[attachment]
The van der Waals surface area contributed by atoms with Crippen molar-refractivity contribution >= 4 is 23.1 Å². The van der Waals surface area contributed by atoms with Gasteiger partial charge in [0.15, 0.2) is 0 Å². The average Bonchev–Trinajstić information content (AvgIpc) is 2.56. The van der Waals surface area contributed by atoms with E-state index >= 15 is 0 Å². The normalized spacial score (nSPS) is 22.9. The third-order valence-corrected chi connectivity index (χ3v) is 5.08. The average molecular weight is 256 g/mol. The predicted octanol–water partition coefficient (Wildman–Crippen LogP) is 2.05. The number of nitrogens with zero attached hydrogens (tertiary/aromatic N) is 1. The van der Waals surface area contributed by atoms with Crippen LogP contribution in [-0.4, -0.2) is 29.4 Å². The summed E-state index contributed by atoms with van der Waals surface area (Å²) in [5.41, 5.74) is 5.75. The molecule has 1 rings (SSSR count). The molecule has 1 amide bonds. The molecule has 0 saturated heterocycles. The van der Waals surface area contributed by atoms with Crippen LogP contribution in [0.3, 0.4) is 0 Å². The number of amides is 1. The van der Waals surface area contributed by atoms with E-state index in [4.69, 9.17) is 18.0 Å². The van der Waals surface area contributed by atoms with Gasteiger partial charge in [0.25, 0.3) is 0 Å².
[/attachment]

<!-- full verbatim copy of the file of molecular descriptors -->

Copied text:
The van der Waals surface area contributed by atoms with Crippen molar-refractivity contribution >= 4 is 23.1 Å². The van der Waals surface area contributed by atoms with Gasteiger partial charge in [0.15, 0.2) is 0 Å². The average Bonchev–Trinajstić information content (AvgIpc) is 2.56. The van der Waals surface area contributed by atoms with E-state index >= 15 is 0 Å². The normalized spacial score (nSPS) is 22.9. The third-order valence-corrected chi connectivity index (χ3v) is 5.08. The average molecular weight is 256 g/mol. The predicted octanol–water partition coefficient (Wildman–Crippen LogP) is 2.05. The number of nitrogens with zero attached hydrogens (tertiary/aromatic N) is 1. The van der Waals surface area contributed by atoms with Crippen LogP contribution in [-0.4, -0.2) is 29.4 Å². The summed E-state index contributed by atoms with van der Waals surface area (Å²) in [5.41, 5.74) is 5.75. The molecule has 1 rings (SSSR count). The molecule has 1 amide bonds. The molecule has 0 saturated heterocycles. The van der Waals surface area contributed by atoms with Crippen LogP contribution in [0.3, 0.4) is 0 Å². The number of amides is 1. The van der Waals surface area contributed by atoms with E-state index in [4.69, 9.17) is 18.0 Å². The van der Waals surface area contributed by atoms with Gasteiger partial charge in [0.25, 0.3) is 0 Å².